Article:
Nicholas Moore, a former senior vice president at Jefferies, has joined Stifel Financial as a managing director in its healthcare investment banking team.
Named as one of the 40 under 40 rising stars of investment banking in 2013 by Financial News, Moore comes with more than 11 years of experience in the field. Initially, he trained as a surgeon at Trinity College, Cambridge, and Harvard Medical School, but left the medical profession after working two years at Addenbrooke’s Hospital to join Morgan Stanley in 2006.
At Morgan Stanley, he started as an analyst and covered healthcare and pharmaceutical sectors for three years. In 2009, he became an associate at the firm, focussing on healthcare services first, but eventually moving on to cover equity capital markets across different regions.
In February 2011, Moore followed Morgan Stanley’s global head of metals and mining Peter Bacchus to Jefferies. He joined as an associate overseeing European equity capital markets, and within a year he was promoted to vice president's position. He rose to become senior vice president in December 2014, following successful deals such as £1.6 billion capital restructuring of Thomas Cook, stake sales in UK estate agent Countrywide, and Zoetis $2.6 bn IPO by Pfizer.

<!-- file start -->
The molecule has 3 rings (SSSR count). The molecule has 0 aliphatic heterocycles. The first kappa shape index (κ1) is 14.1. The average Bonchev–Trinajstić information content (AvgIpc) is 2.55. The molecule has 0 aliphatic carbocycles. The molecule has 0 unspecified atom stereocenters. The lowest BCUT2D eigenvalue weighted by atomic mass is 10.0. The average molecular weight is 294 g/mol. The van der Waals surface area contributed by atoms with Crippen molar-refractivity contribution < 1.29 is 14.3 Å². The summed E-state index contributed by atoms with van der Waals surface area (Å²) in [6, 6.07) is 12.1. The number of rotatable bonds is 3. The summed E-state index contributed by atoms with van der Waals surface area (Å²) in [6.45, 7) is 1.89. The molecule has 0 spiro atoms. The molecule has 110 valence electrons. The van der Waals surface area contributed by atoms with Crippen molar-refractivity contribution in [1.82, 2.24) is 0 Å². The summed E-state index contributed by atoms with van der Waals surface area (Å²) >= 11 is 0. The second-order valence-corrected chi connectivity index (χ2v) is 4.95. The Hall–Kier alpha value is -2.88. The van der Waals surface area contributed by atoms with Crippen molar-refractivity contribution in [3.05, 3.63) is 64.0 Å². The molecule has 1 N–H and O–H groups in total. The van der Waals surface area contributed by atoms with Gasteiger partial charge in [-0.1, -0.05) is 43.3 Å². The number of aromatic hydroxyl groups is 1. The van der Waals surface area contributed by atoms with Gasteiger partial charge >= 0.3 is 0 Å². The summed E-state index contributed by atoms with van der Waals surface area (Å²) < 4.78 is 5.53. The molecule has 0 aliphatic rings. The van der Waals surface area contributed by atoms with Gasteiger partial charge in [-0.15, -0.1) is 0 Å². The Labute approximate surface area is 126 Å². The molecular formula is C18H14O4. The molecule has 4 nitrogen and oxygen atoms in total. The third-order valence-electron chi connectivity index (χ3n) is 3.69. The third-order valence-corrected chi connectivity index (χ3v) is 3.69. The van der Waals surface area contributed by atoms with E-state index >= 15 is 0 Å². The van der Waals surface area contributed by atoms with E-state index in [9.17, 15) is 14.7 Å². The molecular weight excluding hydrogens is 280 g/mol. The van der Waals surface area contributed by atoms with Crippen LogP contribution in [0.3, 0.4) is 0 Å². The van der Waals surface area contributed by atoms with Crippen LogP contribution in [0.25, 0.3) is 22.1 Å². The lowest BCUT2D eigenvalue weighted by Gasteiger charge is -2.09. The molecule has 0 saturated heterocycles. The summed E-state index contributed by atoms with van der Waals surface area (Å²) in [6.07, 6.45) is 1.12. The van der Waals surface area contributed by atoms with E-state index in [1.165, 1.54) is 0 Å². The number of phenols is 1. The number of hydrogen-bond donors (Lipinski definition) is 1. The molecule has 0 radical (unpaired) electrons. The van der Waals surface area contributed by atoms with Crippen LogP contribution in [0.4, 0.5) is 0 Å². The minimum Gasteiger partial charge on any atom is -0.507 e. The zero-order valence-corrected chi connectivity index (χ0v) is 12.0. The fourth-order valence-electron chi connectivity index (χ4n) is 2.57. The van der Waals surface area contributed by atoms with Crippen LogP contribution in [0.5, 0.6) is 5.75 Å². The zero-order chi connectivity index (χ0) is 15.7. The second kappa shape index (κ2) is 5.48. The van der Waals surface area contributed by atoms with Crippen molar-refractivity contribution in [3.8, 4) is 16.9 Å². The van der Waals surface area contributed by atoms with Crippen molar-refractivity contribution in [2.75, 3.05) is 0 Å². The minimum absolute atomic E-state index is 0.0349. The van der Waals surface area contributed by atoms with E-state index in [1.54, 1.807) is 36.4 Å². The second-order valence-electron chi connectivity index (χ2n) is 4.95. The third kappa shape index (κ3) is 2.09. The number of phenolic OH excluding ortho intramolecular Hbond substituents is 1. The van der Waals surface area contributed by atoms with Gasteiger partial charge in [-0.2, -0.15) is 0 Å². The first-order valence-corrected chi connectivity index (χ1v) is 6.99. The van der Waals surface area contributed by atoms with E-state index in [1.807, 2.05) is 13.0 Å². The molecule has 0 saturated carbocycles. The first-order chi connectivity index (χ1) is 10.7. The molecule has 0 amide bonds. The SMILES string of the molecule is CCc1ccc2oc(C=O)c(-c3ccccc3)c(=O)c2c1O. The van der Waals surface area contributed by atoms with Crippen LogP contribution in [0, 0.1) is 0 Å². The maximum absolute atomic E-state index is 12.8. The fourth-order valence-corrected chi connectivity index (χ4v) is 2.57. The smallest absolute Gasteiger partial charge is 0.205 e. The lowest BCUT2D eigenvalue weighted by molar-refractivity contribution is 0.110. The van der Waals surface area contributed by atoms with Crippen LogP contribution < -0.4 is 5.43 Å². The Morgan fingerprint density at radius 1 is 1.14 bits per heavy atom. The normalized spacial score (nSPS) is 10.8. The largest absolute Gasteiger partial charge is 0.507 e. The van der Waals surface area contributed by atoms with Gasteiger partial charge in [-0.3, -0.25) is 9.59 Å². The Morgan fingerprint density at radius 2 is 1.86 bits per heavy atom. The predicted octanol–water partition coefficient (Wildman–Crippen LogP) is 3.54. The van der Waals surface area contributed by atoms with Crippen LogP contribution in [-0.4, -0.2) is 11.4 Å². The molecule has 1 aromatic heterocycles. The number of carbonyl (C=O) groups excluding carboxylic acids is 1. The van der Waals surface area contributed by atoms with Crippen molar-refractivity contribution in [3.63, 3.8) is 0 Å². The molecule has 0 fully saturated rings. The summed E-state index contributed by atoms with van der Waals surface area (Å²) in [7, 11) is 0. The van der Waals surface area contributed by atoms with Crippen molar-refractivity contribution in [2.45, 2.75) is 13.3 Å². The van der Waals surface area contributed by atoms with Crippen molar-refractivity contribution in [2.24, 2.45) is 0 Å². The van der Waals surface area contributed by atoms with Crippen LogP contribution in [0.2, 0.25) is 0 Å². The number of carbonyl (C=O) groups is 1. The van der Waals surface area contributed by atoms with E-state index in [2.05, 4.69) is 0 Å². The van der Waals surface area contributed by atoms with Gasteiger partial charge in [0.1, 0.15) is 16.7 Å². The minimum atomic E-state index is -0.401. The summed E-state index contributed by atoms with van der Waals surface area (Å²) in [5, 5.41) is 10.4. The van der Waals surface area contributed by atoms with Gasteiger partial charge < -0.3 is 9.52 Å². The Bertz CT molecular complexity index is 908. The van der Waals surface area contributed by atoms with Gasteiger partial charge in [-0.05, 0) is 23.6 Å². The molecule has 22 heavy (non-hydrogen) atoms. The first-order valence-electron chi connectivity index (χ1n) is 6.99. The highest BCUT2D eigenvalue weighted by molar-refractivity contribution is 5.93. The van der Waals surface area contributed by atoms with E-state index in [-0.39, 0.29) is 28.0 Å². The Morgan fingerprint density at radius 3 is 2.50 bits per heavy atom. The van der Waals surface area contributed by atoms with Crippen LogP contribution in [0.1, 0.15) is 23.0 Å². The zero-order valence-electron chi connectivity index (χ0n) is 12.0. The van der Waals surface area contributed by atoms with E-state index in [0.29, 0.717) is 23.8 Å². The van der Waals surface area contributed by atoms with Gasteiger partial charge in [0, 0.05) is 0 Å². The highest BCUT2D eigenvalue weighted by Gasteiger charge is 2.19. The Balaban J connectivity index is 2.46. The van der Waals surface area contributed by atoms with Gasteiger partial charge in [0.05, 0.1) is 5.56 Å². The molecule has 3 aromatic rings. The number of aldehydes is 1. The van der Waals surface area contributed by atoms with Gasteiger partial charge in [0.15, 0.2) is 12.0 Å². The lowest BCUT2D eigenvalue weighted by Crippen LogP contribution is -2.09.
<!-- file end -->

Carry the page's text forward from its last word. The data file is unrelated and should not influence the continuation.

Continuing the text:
Based in London, Moore is now back to healthcare services sector at Stifel. The US-based firm has been in the UK for at least 16 years. Given it's still small, it falls outside the Financial Conduct’s Authority’s edicts on pay. It's, therefore, free to pay large bonuses that are entirely comprised of cash. This, together with the MD promotion, may have been part of its appeal for Moore. Stifel has been growing its investment banking presence in London over the past two years. In April 2017 it hired Michael Hart from EY as an MD on its industrials team. In January 2017, it hired Sascha Kroissenbrunner as head of European industrials from Houlihan Lokey.
Have a confidential story, tip, or comment you’d like to share? Contact: email@example.com
Bear with us if you leave a comment at the bottom of this article: all our comments are moderated by human beings. Sometimes these humans might be asleep, or away from their desks, so it may take a while for your comment to appear. Eventually it will – unless it’s offensive or libelous (in which case it won’t.)